I recommend a minimum of four to six weeks on any given training program before moving onto something different. By this I don’t necessarily mean utilizing the exact same exercises for the same reps and sets week after week. There are multiple ways to go about implementing progressive overload besides increasing the load on the bar: varying speed, shifting body position in relation to the load, changing stability, and so on.

With that said, sticking to the same program gives you time to become better at the prescribed exercises by providing more opportunities for repetition.

I know what you may be thinking. “But I need to confuse my muscles and keep them guessing!” Unfortunately, muscles do not get confused, nor do they participate in guessing games. And if you’re afraid you might get bored, then I ask you, what is so boring about making improvements from one workout to the next? What’s dull about going to the gym and lifting 10lbs more than the week prior or to mastering perfect technique? 

Myth #7: To lose fat, you need to crank up the cardio.

Actually, doing more cardio is the best way to… do more cardio. Doing it for the calorie burn will ultimately leave you disappointed, cranky, and tired.

This may be a hard pill to swallow, but steady-state cardio burns surprisingly fewer calories than you’d think. One study found that it takes an average of 86 hours’ worth of aerobic exercise to lose 1 whopping kilogram (2), and a meta-analysis revealed that steady-state cardio in and of itself is not an effective weight loss therapy (3).

I don’t know about you, but I can think of about a thousand other more useful things I could be doing with those 86 hours than peddling away on a bike.

Rather than steady-state cardio, then, interval training is the way to go. Other names for this include metabolic conditioning, circuit training, or high-intensity training. These short bursts of high intensity activity alternated with periods of active have been found to produce equal, if not better, results as traditional steady-state cardio with just “a fraction of the time commitment” (namely, 0.75 hours versus 13.5 hours [4]). This is likely due to the increased excess post-exercise oxygen consumption (EPOC), or energy expenditure in the time following the workout.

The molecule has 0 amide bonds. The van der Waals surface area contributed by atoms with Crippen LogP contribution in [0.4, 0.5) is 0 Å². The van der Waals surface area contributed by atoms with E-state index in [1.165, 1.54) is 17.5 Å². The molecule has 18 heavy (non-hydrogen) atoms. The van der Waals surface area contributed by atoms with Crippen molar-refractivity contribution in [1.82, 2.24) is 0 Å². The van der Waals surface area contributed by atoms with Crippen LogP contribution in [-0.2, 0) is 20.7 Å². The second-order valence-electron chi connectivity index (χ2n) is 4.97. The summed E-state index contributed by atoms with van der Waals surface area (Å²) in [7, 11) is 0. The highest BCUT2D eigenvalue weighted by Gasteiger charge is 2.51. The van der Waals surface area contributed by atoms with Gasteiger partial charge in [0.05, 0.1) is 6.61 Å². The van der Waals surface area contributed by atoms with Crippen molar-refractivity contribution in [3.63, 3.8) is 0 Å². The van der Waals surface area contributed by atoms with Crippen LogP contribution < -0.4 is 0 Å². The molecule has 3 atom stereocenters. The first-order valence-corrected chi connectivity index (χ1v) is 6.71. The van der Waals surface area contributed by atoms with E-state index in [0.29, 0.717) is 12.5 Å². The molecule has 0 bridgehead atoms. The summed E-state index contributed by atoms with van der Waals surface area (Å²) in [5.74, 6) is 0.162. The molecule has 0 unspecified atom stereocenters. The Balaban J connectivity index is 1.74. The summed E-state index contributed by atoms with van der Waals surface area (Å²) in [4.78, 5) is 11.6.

Where do we go from here?

I hope I’ve demonstrated to you that women can lift heavy weights and perform metabolic conditioning workouts with great success.  And, as long as they dial in their nutrition, they can absolutely achieve a strong, lean look without bulking up.

Note: If the ladies in the crowd are looking for some direction on the programming front, I'd recommend Neghar Fonooni’s resource, Lean and Lovely, which is an outstandingly thorough option focusing on kettlebell techniques early on. An advantage of these workouts is their portability; you can do them just about anywhere, including at home – if you’re in a situation where you need to build some confidence and momentum before you head to an actual gym to train.  -EC

About the Author

Sohee Lee graduated from Stanford University in June 2012 with a Bachelor’s of Science degree in Human Biology. She now trains clients in New York City, and in an online context.  You can learn more on her website and Twitter.

Note: References will be posted as the first comment below.

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  • References

    1. W.J. Kraemer and N.A. Ratamess, “Hormonal Responses and Adaptations to Resistance Exercise and Training,” Sports Medicine, 35 no. 4 (2005): 339-361.

    2. Friedenreich CM, et al. Adiposity changes after a 1-year aerobic exercise intervention among postmenopausal women: a randomized controlled trial. Int J Obes (Lond). 2011;35:427-435.

    3. Thorogood A, et al. Isolated aerobic exercise and weight loss: a systematic review and meta-analysis of randomized controlled trials. Am J Med. 2011 Aug;124(8):747-55.

    4. Macpherson et al. Run sprint interval training improves aerobic performance but not maximal cardiac output. Med Sci Sports Exerc. 2011 Jan:43(1):115-22.

  • Marcus

    I dont agree with myth 4, pretty much all of them are on steroids.

  • Paul

    In general, I agree very much with you. The only problem is the first one. Most of us trainers have been saying exactly what you said to women worried about getting “too big”, but the crossfit trend seems to have, in a practical sense, proved us all wrong.